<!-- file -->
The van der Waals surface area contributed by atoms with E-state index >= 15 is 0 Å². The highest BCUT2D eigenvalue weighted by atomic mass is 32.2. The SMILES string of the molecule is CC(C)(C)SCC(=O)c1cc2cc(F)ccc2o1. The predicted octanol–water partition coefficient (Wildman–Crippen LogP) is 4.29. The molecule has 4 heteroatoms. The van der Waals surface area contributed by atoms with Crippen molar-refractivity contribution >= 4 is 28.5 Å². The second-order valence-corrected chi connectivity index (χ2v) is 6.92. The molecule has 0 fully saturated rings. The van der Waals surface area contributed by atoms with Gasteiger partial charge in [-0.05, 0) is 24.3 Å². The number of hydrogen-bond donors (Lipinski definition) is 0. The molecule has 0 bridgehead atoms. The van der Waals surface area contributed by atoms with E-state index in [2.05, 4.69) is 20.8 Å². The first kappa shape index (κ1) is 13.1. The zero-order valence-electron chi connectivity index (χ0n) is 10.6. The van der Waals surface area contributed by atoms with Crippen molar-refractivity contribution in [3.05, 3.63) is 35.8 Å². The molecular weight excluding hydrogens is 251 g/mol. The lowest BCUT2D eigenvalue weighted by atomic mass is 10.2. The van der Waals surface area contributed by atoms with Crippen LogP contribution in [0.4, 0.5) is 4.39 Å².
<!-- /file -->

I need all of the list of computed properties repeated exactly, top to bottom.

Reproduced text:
The van der Waals surface area contributed by atoms with E-state index >= 15 is 0 Å². The highest BCUT2D eigenvalue weighted by atomic mass is 32.2. The SMILES string of the molecule is CC(C)(C)SCC(=O)c1cc2cc(F)ccc2o1. The predicted octanol–water partition coefficient (Wildman–Crippen LogP) is 4.29. The molecule has 4 heteroatoms. The van der Waals surface area contributed by atoms with Crippen molar-refractivity contribution >= 4 is 28.5 Å². The second-order valence-corrected chi connectivity index (χ2v) is 6.92. The molecule has 0 fully saturated rings. The van der Waals surface area contributed by atoms with Gasteiger partial charge in [-0.05, 0) is 24.3 Å². The number of hydrogen-bond donors (Lipinski definition) is 0. The molecule has 0 bridgehead atoms. The van der Waals surface area contributed by atoms with E-state index in [2.05, 4.69) is 20.8 Å². The first kappa shape index (κ1) is 13.1. The zero-order valence-electron chi connectivity index (χ0n) is 10.6. The van der Waals surface area contributed by atoms with Crippen molar-refractivity contribution in [3.05, 3.63) is 35.8 Å². The molecular weight excluding hydrogens is 251 g/mol. The lowest BCUT2D eigenvalue weighted by atomic mass is 10.2. The van der Waals surface area contributed by atoms with Crippen LogP contribution in [0.4, 0.5) is 4.39 Å².